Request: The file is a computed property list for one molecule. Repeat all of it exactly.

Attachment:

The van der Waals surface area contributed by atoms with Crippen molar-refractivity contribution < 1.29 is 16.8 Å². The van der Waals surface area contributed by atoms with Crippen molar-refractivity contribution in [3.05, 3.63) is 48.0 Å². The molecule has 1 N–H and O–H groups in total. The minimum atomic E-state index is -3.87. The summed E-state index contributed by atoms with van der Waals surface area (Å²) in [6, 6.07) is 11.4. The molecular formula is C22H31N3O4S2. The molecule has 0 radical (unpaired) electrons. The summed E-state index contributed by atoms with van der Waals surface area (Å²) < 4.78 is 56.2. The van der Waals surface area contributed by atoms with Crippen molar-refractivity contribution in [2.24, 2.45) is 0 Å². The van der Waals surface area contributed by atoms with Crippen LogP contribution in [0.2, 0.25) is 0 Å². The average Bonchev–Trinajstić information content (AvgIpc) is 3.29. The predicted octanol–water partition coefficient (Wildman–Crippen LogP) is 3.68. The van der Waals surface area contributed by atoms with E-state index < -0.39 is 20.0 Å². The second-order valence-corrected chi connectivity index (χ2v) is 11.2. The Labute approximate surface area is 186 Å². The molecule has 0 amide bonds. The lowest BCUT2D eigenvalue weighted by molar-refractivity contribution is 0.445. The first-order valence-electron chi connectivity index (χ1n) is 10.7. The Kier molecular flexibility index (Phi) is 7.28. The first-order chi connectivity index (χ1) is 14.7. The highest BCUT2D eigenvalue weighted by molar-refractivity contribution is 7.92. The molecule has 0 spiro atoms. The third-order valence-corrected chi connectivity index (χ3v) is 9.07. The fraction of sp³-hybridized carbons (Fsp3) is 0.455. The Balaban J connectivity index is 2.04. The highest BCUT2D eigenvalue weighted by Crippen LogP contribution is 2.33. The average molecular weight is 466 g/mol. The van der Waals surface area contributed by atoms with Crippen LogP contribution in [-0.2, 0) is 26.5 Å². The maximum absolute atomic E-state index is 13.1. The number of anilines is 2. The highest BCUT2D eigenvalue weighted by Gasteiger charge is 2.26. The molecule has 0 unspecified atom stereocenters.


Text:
The van der Waals surface area contributed by atoms with Crippen molar-refractivity contribution < 1.29 is 16.8 Å². The van der Waals surface area contributed by atoms with Crippen molar-refractivity contribution in [3.05, 3.63) is 48.0 Å². The molecule has 1 N–H and O–H groups in total. The minimum atomic E-state index is -3.87. The summed E-state index contributed by atoms with van der Waals surface area (Å²) in [6, 6.07) is 11.4. The molecular formula is C22H31N3O4S2. The molecule has 0 radical (unpaired) electrons. The summed E-state index contributed by atoms with van der Waals surface area (Å²) < 4.78 is 56.2. The van der Waals surface area contributed by atoms with Crippen molar-refractivity contribution in [2.24, 2.45) is 0 Å². The van der Waals surface area contributed by atoms with Crippen LogP contribution in [0.2, 0.25) is 0 Å². The average Bonchev–Trinajstić information content (AvgIpc) is 3.29. The predicted octanol–water partition coefficient (Wildman–Crippen LogP) is 3.68. The van der Waals surface area contributed by atoms with E-state index < -0.39 is 20.0 Å². The second-order valence-corrected chi connectivity index (χ2v) is 11.2. The Labute approximate surface area is 186 Å². The molecule has 0 amide bonds. The lowest BCUT2D eigenvalue weighted by molar-refractivity contribution is 0.445. The first-order valence-electron chi connectivity index (χ1n) is 10.7. The Kier molecular flexibility index (Phi) is 7.28. The first-order chi connectivity index (χ1) is 14.7. The highest BCUT2D eigenvalue weighted by molar-refractivity contribution is 7.92. The molecule has 0 spiro atoms. The third-order valence-corrected chi connectivity index (χ3v) is 9.07. The fraction of sp³-hybridized carbons (Fsp3) is 0.455. The Balaban J connectivity index is 2.04. The highest BCUT2D eigenvalue weighted by Crippen LogP contribution is 2.33. The average molecular weight is 466 g/mol. The van der Waals surface area contributed by atoms with Crippen LogP contribution in [-0.2, 0) is 26.5 Å². The maximum absolute atomic E-state index is 13.1. The number of anilines is 2. The highest BCUT2D eigenvalue weighted by Gasteiger charge is 2.26. The molecule has 0 unspecified atom stereocenters.